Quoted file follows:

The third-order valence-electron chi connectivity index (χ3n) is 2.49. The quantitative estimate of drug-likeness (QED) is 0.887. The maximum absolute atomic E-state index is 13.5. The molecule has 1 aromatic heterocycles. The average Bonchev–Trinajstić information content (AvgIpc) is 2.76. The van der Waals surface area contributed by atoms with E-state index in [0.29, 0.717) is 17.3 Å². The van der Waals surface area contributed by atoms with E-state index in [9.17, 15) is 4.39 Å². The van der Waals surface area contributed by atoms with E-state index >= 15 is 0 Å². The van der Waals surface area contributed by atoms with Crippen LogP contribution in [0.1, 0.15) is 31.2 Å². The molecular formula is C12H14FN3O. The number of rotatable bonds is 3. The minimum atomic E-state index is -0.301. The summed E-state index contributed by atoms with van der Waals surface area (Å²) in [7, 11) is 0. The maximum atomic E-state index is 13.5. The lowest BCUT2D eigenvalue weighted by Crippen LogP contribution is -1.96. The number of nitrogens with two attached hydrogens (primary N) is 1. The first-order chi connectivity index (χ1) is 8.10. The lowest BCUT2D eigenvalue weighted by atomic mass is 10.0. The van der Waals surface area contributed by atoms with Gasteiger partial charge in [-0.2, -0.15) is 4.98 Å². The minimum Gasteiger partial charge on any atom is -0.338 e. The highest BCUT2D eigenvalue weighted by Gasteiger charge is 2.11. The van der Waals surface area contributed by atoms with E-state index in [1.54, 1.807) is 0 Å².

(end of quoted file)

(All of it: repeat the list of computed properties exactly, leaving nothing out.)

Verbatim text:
The third-order valence-electron chi connectivity index (χ3n) is 2.49. The quantitative estimate of drug-likeness (QED) is 0.887. The maximum absolute atomic E-state index is 13.5. The molecule has 1 aromatic heterocycles. The average Bonchev–Trinajstić information content (AvgIpc) is 2.76. The van der Waals surface area contributed by atoms with E-state index in [0.29, 0.717) is 17.3 Å². The van der Waals surface area contributed by atoms with E-state index in [9.17, 15) is 4.39 Å². The van der Waals surface area contributed by atoms with E-state index >= 15 is 0 Å². The van der Waals surface area contributed by atoms with Crippen LogP contribution in [0.1, 0.15) is 31.2 Å². The molecular formula is C12H14FN3O. The number of rotatable bonds is 3. The minimum atomic E-state index is -0.301. The summed E-state index contributed by atoms with van der Waals surface area (Å²) in [7, 11) is 0. The maximum atomic E-state index is 13.5. The lowest BCUT2D eigenvalue weighted by Crippen LogP contribution is -1.96. The number of nitrogens with two attached hydrogens (primary N) is 1. The first-order chi connectivity index (χ1) is 8.10. The lowest BCUT2D eigenvalue weighted by atomic mass is 10.0. The van der Waals surface area contributed by atoms with Gasteiger partial charge in [-0.2, -0.15) is 4.98 Å². The minimum Gasteiger partial charge on any atom is -0.338 e. The highest BCUT2D eigenvalue weighted by Gasteiger charge is 2.11. The van der Waals surface area contributed by atoms with E-state index in [1.54, 1.807) is 0 Å².